The third-generation chief executive of Portugal’s largest listed bank, Banco Espirito Santo (BES), is set to stand down and be replaced by a non-family member.
The 94-year-old bank’s announcement came shortly after a rights offering earlier this month that cost the Espirito Santo family their controlling stake in the Lisbon-based company.
The family had had a 54% stake, but this dropped to 46% after the €1 billion rights issue.
In a statement, the bank said shareholder Espirito Santo Financial Group (ESFG), had proposed the bank’s chief financial officer Amilcar Morais Pires replace existing chief executive Ricardo Salgado.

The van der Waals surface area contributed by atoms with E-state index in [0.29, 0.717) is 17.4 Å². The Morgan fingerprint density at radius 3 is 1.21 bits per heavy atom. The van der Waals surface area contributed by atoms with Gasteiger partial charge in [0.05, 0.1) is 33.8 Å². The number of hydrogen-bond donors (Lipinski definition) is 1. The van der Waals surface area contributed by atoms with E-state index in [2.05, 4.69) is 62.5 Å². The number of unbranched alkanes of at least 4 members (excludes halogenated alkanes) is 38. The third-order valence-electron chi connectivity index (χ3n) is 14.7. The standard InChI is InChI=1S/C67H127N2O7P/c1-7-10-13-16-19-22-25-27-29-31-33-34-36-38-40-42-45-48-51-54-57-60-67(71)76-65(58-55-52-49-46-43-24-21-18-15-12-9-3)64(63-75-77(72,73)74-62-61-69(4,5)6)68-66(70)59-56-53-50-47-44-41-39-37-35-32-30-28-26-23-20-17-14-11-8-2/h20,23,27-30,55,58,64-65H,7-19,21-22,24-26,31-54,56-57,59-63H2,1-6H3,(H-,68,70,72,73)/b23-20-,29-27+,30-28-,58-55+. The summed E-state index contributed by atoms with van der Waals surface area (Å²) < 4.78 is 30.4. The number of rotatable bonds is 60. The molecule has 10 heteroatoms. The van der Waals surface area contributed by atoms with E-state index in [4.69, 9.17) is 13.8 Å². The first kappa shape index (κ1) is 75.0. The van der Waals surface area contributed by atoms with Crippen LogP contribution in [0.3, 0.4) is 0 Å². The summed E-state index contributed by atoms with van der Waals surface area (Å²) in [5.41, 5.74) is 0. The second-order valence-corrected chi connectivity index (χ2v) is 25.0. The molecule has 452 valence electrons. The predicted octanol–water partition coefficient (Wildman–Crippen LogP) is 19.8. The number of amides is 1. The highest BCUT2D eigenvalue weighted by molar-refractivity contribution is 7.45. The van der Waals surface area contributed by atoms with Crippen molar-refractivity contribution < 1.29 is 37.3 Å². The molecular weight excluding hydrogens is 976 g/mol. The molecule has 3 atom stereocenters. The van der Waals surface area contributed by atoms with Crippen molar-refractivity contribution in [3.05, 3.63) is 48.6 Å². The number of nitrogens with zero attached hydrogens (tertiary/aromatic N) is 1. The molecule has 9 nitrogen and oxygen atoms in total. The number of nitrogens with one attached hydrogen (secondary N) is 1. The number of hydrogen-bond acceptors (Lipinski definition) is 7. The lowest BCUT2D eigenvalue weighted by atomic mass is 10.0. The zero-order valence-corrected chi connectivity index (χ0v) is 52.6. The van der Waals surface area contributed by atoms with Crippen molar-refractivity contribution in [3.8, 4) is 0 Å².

It called for a general meeting with shareholders to decide on the matter, set for 31 July.
Espirito Santo family members will also step down from the existing board and form a “strategic committee” instead.
A holding company for the Espirito Santo family, Espirito Santo International, owns approximately half of ESFG.
In May, ESFG reported “serious irregularities” in the accounts of its Luxembourg-based parent company.
The Espirito Santo family lost control of BES’s Portugal operations once before when it was nationalised by the revolutionary government of 1975 but regained control 16 years later.
Under Salgado’s leadership, BES expanded into new areas including asset management and investment banking.